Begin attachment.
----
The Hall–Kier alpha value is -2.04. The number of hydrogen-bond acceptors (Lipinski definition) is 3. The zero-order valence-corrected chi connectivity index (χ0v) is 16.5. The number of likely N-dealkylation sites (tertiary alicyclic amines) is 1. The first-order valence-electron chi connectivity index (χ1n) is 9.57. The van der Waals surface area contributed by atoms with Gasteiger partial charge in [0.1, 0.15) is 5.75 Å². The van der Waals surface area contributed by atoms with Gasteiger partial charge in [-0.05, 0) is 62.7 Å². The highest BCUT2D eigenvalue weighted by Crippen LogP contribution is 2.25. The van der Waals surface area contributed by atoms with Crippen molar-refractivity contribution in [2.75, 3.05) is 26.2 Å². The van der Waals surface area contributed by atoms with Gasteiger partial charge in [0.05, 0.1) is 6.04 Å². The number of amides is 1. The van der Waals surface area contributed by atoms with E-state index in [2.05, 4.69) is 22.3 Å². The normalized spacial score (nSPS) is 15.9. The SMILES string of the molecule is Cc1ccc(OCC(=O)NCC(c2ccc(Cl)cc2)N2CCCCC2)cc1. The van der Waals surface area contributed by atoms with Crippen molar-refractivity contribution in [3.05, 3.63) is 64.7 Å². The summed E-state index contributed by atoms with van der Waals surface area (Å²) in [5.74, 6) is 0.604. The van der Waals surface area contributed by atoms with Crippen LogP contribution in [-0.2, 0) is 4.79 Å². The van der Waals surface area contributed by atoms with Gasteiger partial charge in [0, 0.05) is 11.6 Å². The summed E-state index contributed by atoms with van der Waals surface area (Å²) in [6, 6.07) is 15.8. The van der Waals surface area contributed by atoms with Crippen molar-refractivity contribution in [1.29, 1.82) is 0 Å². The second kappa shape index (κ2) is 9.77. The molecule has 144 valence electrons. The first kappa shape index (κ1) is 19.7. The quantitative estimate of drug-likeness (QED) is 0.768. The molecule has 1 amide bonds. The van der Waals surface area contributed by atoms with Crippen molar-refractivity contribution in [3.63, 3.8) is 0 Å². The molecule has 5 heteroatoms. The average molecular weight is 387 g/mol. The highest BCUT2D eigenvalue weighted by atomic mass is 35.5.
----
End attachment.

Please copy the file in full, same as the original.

The Hall–Kier alpha value is -2.04. The number of hydrogen-bond acceptors (Lipinski definition) is 3. The zero-order valence-corrected chi connectivity index (χ0v) is 16.5. The number of likely N-dealkylation sites (tertiary alicyclic amines) is 1. The first-order valence-electron chi connectivity index (χ1n) is 9.57. The van der Waals surface area contributed by atoms with Gasteiger partial charge in [0.1, 0.15) is 5.75 Å². The van der Waals surface area contributed by atoms with Gasteiger partial charge in [-0.05, 0) is 62.7 Å². The highest BCUT2D eigenvalue weighted by Crippen LogP contribution is 2.25. The van der Waals surface area contributed by atoms with Crippen molar-refractivity contribution in [2.75, 3.05) is 26.2 Å². The van der Waals surface area contributed by atoms with Gasteiger partial charge in [0.05, 0.1) is 6.04 Å². The number of amides is 1. The van der Waals surface area contributed by atoms with E-state index in [2.05, 4.69) is 22.3 Å². The normalized spacial score (nSPS) is 15.9. The SMILES string of the molecule is Cc1ccc(OCC(=O)NCC(c2ccc(Cl)cc2)N2CCCCC2)cc1. The van der Waals surface area contributed by atoms with Crippen molar-refractivity contribution in [3.05, 3.63) is 64.7 Å². The summed E-state index contributed by atoms with van der Waals surface area (Å²) in [5.74, 6) is 0.604. The van der Waals surface area contributed by atoms with Crippen LogP contribution in [-0.2, 0) is 4.79 Å². The van der Waals surface area contributed by atoms with Gasteiger partial charge in [0, 0.05) is 11.6 Å². The summed E-state index contributed by atoms with van der Waals surface area (Å²) in [6, 6.07) is 15.8. The van der Waals surface area contributed by atoms with Crippen molar-refractivity contribution in [1.29, 1.82) is 0 Å². The second kappa shape index (κ2) is 9.77. The molecule has 144 valence electrons. The first kappa shape index (κ1) is 19.7. The quantitative estimate of drug-likeness (QED) is 0.768. The molecule has 1 amide bonds. The van der Waals surface area contributed by atoms with Crippen molar-refractivity contribution in [3.63, 3.8) is 0 Å². The molecule has 5 heteroatoms. The average molecular weight is 387 g/mol. The highest BCUT2D eigenvalue weighted by atomic mass is 35.5.